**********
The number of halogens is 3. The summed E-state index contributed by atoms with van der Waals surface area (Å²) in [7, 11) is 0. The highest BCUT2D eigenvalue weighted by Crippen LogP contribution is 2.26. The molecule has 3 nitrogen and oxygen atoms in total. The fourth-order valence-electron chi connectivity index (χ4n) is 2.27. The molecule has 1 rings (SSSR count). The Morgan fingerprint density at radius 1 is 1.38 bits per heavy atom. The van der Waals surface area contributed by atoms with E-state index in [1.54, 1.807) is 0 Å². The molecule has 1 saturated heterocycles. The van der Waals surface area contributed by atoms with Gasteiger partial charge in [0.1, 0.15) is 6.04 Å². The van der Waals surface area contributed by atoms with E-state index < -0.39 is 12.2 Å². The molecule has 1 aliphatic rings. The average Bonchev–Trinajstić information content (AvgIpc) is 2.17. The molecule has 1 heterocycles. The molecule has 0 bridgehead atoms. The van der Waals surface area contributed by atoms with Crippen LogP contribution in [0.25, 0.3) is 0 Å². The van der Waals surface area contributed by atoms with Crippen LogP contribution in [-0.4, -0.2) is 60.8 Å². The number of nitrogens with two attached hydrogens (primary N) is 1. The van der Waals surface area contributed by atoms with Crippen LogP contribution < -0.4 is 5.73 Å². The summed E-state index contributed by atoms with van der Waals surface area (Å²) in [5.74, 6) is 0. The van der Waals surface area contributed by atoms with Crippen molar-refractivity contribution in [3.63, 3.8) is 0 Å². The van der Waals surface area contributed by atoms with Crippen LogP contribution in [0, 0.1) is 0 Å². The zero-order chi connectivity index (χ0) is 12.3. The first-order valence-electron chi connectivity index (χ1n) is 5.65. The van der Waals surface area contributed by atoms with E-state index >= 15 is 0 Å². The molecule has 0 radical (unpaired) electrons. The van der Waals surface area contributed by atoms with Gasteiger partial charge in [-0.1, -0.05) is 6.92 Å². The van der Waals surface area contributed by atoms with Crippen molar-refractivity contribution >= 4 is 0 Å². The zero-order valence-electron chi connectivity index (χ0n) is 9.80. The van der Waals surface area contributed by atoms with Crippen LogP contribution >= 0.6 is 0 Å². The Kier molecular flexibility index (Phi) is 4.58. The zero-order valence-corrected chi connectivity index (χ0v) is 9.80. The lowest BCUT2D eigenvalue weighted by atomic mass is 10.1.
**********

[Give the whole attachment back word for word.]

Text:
The number of halogens is 3. The summed E-state index contributed by atoms with van der Waals surface area (Å²) in [7, 11) is 0. The highest BCUT2D eigenvalue weighted by Crippen LogP contribution is 2.26. The molecule has 3 nitrogen and oxygen atoms in total. The fourth-order valence-electron chi connectivity index (χ4n) is 2.27. The molecule has 1 rings (SSSR count). The Morgan fingerprint density at radius 1 is 1.38 bits per heavy atom. The van der Waals surface area contributed by atoms with E-state index in [1.54, 1.807) is 0 Å². The molecule has 1 saturated heterocycles. The van der Waals surface area contributed by atoms with Gasteiger partial charge in [0.1, 0.15) is 6.04 Å². The van der Waals surface area contributed by atoms with E-state index < -0.39 is 12.2 Å². The molecule has 1 aliphatic rings. The average Bonchev–Trinajstić information content (AvgIpc) is 2.17. The molecule has 1 heterocycles. The molecule has 0 bridgehead atoms. The van der Waals surface area contributed by atoms with Crippen LogP contribution in [0.25, 0.3) is 0 Å². The van der Waals surface area contributed by atoms with Crippen LogP contribution in [-0.4, -0.2) is 60.8 Å². The number of nitrogens with two attached hydrogens (primary N) is 1. The van der Waals surface area contributed by atoms with Crippen LogP contribution < -0.4 is 5.73 Å². The summed E-state index contributed by atoms with van der Waals surface area (Å²) in [5.74, 6) is 0. The van der Waals surface area contributed by atoms with Crippen molar-refractivity contribution in [3.63, 3.8) is 0 Å². The van der Waals surface area contributed by atoms with Crippen LogP contribution in [0, 0.1) is 0 Å². The zero-order chi connectivity index (χ0) is 12.3. The first-order valence-electron chi connectivity index (χ1n) is 5.65. The van der Waals surface area contributed by atoms with E-state index >= 15 is 0 Å². The molecule has 0 radical (unpaired) electrons. The van der Waals surface area contributed by atoms with Gasteiger partial charge in [-0.1, -0.05) is 6.92 Å². The van der Waals surface area contributed by atoms with Crippen molar-refractivity contribution >= 4 is 0 Å². The zero-order valence-electron chi connectivity index (χ0n) is 9.80. The van der Waals surface area contributed by atoms with Crippen LogP contribution >= 0.6 is 0 Å². The Kier molecular flexibility index (Phi) is 4.58. The zero-order valence-corrected chi connectivity index (χ0v) is 9.80. The lowest BCUT2D eigenvalue weighted by atomic mass is 10.1.